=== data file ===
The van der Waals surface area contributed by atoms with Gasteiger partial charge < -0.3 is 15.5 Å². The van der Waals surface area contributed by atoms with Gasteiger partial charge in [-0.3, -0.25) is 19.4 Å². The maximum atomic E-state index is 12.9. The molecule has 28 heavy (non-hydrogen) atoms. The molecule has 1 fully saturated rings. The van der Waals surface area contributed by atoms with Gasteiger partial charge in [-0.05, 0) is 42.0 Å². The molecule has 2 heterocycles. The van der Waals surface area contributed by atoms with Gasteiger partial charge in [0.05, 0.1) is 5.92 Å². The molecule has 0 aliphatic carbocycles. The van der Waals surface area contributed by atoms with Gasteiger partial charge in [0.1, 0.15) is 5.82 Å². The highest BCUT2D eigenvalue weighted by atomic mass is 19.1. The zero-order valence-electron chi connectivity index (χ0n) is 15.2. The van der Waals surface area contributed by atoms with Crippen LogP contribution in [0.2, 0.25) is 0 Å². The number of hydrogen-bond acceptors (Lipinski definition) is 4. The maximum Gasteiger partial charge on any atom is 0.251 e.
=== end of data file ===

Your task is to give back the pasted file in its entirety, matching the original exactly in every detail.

The van der Waals surface area contributed by atoms with Gasteiger partial charge < -0.3 is 15.5 Å². The van der Waals surface area contributed by atoms with Gasteiger partial charge in [-0.3, -0.25) is 19.4 Å². The maximum atomic E-state index is 12.9. The molecule has 28 heavy (non-hydrogen) atoms. The molecule has 1 fully saturated rings. The van der Waals surface area contributed by atoms with Gasteiger partial charge in [-0.05, 0) is 42.0 Å². The molecule has 2 heterocycles. The van der Waals surface area contributed by atoms with Gasteiger partial charge in [0.05, 0.1) is 5.92 Å². The molecule has 0 aliphatic carbocycles. The van der Waals surface area contributed by atoms with Gasteiger partial charge in [0.1, 0.15) is 5.82 Å². The highest BCUT2D eigenvalue weighted by atomic mass is 19.1. The zero-order valence-electron chi connectivity index (χ0n) is 15.2. The van der Waals surface area contributed by atoms with Crippen LogP contribution in [0.2, 0.25) is 0 Å². The number of hydrogen-bond acceptors (Lipinski definition) is 4. The maximum Gasteiger partial charge on any atom is 0.251 e.